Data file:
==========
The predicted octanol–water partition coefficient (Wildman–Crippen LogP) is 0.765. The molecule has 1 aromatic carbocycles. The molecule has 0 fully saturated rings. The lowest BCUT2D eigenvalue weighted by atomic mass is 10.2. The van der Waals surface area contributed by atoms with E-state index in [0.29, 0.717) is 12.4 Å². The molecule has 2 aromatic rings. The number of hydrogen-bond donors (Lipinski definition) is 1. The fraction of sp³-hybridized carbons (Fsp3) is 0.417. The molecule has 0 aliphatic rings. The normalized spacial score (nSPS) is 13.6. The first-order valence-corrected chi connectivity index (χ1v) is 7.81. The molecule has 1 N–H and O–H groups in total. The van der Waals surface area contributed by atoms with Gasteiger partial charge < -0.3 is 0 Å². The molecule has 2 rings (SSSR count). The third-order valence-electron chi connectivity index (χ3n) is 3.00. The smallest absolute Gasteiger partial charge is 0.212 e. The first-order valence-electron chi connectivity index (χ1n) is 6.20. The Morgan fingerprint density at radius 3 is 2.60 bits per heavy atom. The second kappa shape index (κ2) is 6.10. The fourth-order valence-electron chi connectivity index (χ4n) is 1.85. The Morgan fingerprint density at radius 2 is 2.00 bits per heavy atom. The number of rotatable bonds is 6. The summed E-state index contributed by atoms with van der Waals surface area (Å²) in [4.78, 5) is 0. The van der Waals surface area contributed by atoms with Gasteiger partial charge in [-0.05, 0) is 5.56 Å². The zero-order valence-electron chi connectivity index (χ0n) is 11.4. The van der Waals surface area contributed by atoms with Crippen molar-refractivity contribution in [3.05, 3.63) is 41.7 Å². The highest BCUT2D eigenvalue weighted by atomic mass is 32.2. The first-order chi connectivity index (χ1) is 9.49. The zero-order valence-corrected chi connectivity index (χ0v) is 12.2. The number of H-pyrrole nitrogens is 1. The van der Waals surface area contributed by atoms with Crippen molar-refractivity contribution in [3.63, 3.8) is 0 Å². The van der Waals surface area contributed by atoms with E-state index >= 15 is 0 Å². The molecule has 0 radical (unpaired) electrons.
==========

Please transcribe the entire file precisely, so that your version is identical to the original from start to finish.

The predicted octanol–water partition coefficient (Wildman–Crippen LogP) is 0.765. The molecule has 1 aromatic carbocycles. The molecule has 0 fully saturated rings. The lowest BCUT2D eigenvalue weighted by atomic mass is 10.2. The van der Waals surface area contributed by atoms with E-state index in [0.29, 0.717) is 12.4 Å². The molecule has 2 aromatic rings. The number of hydrogen-bond donors (Lipinski definition) is 1. The fraction of sp³-hybridized carbons (Fsp3) is 0.417. The molecule has 0 aliphatic rings. The normalized spacial score (nSPS) is 13.6. The first-order valence-corrected chi connectivity index (χ1v) is 7.81. The molecule has 1 N–H and O–H groups in total. The van der Waals surface area contributed by atoms with Gasteiger partial charge < -0.3 is 0 Å². The molecule has 2 rings (SSSR count). The third-order valence-electron chi connectivity index (χ3n) is 3.00. The smallest absolute Gasteiger partial charge is 0.212 e. The first-order valence-electron chi connectivity index (χ1n) is 6.20. The Morgan fingerprint density at radius 3 is 2.60 bits per heavy atom. The second kappa shape index (κ2) is 6.10. The fourth-order valence-electron chi connectivity index (χ4n) is 1.85. The Morgan fingerprint density at radius 2 is 2.00 bits per heavy atom. The number of rotatable bonds is 6. The summed E-state index contributed by atoms with van der Waals surface area (Å²) in [4.78, 5) is 0. The van der Waals surface area contributed by atoms with Gasteiger partial charge in [-0.05, 0) is 5.56 Å². The zero-order valence-electron chi connectivity index (χ0n) is 11.4. The van der Waals surface area contributed by atoms with Crippen molar-refractivity contribution in [3.05, 3.63) is 41.7 Å². The highest BCUT2D eigenvalue weighted by atomic mass is 32.2. The first-order chi connectivity index (χ1) is 9.49. The zero-order valence-corrected chi connectivity index (χ0v) is 12.2. The number of H-pyrrole nitrogens is 1. The van der Waals surface area contributed by atoms with Crippen molar-refractivity contribution in [3.63, 3.8) is 0 Å². The van der Waals surface area contributed by atoms with E-state index >= 15 is 0 Å². The molecule has 0 radical (unpaired) electrons.